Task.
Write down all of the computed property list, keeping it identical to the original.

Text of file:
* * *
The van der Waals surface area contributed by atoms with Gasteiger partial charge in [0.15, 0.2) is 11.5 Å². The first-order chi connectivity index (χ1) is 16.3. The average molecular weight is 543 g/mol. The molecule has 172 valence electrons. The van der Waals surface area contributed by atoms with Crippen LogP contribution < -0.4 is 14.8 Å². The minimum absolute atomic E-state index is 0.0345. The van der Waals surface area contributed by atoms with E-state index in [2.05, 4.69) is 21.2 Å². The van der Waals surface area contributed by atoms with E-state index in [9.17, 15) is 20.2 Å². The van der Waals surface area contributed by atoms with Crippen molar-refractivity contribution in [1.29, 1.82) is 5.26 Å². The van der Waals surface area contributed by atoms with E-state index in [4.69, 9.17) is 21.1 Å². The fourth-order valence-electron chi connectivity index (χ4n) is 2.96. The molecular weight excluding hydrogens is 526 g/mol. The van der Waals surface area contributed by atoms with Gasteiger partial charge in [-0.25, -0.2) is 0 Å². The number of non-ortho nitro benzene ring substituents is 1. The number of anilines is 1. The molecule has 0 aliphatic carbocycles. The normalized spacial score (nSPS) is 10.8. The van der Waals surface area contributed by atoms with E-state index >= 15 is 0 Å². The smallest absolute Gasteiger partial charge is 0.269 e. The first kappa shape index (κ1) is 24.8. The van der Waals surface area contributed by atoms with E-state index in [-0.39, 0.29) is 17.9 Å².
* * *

The van der Waals surface area contributed by atoms with Gasteiger partial charge in [0.15, 0.2) is 11.5 Å². The first-order chi connectivity index (χ1) is 16.3. The average molecular weight is 543 g/mol. The molecule has 172 valence electrons. The van der Waals surface area contributed by atoms with Crippen LogP contribution < -0.4 is 14.8 Å². The minimum absolute atomic E-state index is 0.0345. The van der Waals surface area contributed by atoms with E-state index in [2.05, 4.69) is 21.2 Å². The van der Waals surface area contributed by atoms with E-state index in [9.17, 15) is 20.2 Å². The van der Waals surface area contributed by atoms with Crippen molar-refractivity contribution in [1.29, 1.82) is 5.26 Å². The van der Waals surface area contributed by atoms with E-state index in [4.69, 9.17) is 21.1 Å². The fourth-order valence-electron chi connectivity index (χ4n) is 2.96. The molecular weight excluding hydrogens is 526 g/mol. The van der Waals surface area contributed by atoms with Gasteiger partial charge in [-0.25, -0.2) is 0 Å². The number of non-ortho nitro benzene ring substituents is 1. The number of anilines is 1. The molecule has 0 aliphatic carbocycles. The normalized spacial score (nSPS) is 10.8. The van der Waals surface area contributed by atoms with E-state index >= 15 is 0 Å². The smallest absolute Gasteiger partial charge is 0.269 e. The first kappa shape index (κ1) is 24.8. The van der Waals surface area contributed by atoms with E-state index in [-0.39, 0.29) is 17.9 Å².